Search

J. J. Brown, Wordslinger

"I Sling Words As I Go Along."

Tag

culture

So, back in February, before the whole quarantine happened…….

……I went to the movies, hoping a little cinematic entertainment would be just the ticket to stop over-thinking (it usually does the trick).

While standing in line, I engaged in conversation with the two couples standing in line ahead of me. The four of them were going to see The Invisible Man, starring Elizabeth Moss of A Handmaid’s Tale (the film is a great twist on the HG Wells classic novel).  I was planning to indulge my inner nerd and see Harley Quinn: Birds of Prey (it was a fun romp – Margot Robbie kicks ass, as do her fantabulous cast-mates).

As we talked, I noted on the marquee that Parasite (2019) was also playing, but at a much later time than was convenient for me.  An older couple behind me went into a tirade about how awful it was, that it should have just gotten best Foreign Film, that they didn’t get understand any of it and that – get this – it had SUBTITLES.

“It’s from South Korea,” I said, thinking I had just stepped into some kind of Twilight Zone alter-verse.  I mean, what were they expecting from a foreign film?  Badly dubbed English?  They waved aside the nationality of the film and continued to snark.

And all I could think was, “Wow, what a missed opportunity.  They had gone to see a film set in a culture and country that operates on a completely different system of beliefs, ideas and views than ours.  And all they got out of it was that they had to READ.  It offended them on some level that they were expected to engage their minds, instead of being fed mindless entertainment that is pre-designed to push specific emotional buttons.”

I turned away mid-snark, unwilling to even point out that foreign films are a way to experience that which is unfamiliar to us, much like fiction allows us to inhabit the lives of those who are different from us.

The arts are supposed to push our minds out of the comfort zone and see the bigger picture that lies before us, either by speculating about how technology (medicine, mechanical) may come to pass or by reflecting what is, as Parasite (2019) did – class conflict, social inequality and wealth disparity.

Mary Shelley (essentially the mother of modern science fiction), HG Welles and Jules Verne took what they saw before them and speculated on what might be.  Director Bong Joon-ho (who co-wrote the script with Han Jin-wan) took what he saw before him and reflected it back to his country specifically and to the world at large.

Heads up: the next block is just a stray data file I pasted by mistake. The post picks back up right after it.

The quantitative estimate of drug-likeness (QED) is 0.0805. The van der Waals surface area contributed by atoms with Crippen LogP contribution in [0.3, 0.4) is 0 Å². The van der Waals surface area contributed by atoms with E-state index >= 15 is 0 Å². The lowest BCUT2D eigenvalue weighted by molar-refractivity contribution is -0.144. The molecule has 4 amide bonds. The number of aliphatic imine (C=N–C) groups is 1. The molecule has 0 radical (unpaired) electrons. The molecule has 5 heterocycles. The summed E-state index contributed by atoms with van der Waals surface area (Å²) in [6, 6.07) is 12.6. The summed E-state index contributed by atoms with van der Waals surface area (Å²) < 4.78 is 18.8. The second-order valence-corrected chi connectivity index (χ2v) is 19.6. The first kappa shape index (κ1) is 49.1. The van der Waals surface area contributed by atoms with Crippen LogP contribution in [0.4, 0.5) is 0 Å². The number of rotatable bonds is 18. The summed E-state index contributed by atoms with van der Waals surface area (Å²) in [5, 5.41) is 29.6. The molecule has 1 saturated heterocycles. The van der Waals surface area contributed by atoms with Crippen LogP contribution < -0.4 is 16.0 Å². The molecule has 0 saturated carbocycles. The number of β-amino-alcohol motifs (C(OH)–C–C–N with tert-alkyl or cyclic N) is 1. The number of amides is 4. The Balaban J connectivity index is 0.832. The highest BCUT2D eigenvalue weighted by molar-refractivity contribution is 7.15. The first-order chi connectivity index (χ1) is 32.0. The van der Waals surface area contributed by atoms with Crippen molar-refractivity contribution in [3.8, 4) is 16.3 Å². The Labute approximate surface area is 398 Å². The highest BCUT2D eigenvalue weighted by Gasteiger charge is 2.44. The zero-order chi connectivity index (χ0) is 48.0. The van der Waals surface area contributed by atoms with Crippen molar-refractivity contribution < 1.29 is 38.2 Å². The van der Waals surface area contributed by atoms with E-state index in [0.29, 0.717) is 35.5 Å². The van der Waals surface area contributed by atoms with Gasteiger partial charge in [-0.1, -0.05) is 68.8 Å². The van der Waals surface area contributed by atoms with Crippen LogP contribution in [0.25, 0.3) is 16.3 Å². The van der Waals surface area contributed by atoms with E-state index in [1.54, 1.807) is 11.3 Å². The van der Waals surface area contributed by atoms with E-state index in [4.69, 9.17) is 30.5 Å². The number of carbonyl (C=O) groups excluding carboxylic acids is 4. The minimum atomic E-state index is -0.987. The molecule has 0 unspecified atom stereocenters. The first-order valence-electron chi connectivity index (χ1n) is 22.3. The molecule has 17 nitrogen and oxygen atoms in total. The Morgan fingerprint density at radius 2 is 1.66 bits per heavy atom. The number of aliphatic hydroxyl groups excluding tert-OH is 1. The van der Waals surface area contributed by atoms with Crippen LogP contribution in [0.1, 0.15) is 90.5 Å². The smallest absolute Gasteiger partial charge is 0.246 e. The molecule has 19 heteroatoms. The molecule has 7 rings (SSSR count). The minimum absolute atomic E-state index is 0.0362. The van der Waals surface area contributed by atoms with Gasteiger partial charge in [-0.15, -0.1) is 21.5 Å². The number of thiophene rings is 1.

English is not the only spoken language in America (the oldest languages spoken here belong to the First Nations, if they survive at all, thanks to white colonialism), nor is it the only language spoken in the world.  In other countries, one is expected to not only be fluent in their native tongue, but to also have at least a solid grasp of more than one non-native language (English being one of them).

It would behoove the American people to get their collective heads out of the bubble they seem to believe we live in and realize we are not an isolated nation (though that seems to fast becoming a reality).   Learning another language is not only good for the brain, but it shows interest in something utterly foreign to us – the language is not separate from the country it originates from.  By learning another language, we open the door to a world we would not normally see – from music and literature, to art and cinema, adding a language that is new to you will only enrich your life as it is.

Unfortunately, few see it as what it really is  – a ticket to parts unknown and a gift.

So, one of the things I like to do is travel……

…….and it’s something I try to do as often as possible, just to recharge my creative spirit. I have a few favorite haunts that I travel to, such as Morro Bay or Long Beach (both in California), and they have that vibe that resonates and makes me feel refreshed. But I often think about places that are further away, like Romania or Egypt or Greece. These places fire my imagination with their histories, their cultures, their mythologies.

Early morning in Morro Bay
Early morning in Morro Bay

I’m not suggesting that in order to write, you must travel and experience different lives and customs, but it helps. If traveling is not in your budget, then reading about your favorite countries and their people is a definite alternative, as is reading their literature and viewing their films and television shows. It’s not the same, sure, but it’s better than nothing. Who knows, you may end up being inspired to set a goal and put a budget aside for something as exciting and as different as travelling to another country.

In addition to the countries I named above, I’ve always wanted to travel to the countries my ancestors emigrated from (there are eleven, mostly north-western European/Scandinavian, but also from the British Isles). I want to breathe in the air that they grew up in, loved and lived in, to walk the streets they did. It’s a secret fantasy that I’ll find and connect with cousins several times removed. If it happens, no one will be more thrilled than I, but it’s not something I expect to occur.

In any case, the point of travel is to experience life in a place that is not familiar, to interact and learn what it is that is the same, as well as what is different. As an artist of any type, whether of the written word or of canvas or music, travel will enrich your soul and mind, which will then translate itself into whatever creative work you’re planning. Get a passport, even if it takes nine years for you to use it. Buy travel guides and maps and foreign language dictionaries of the countries that fascinate you the most.

Travelling is, when you do it, you leave pieces of yourself behind, but you also take pieces of what you encounter with you.

20150926_152814-1_resized

Blog at WordPress.com.

Up ↑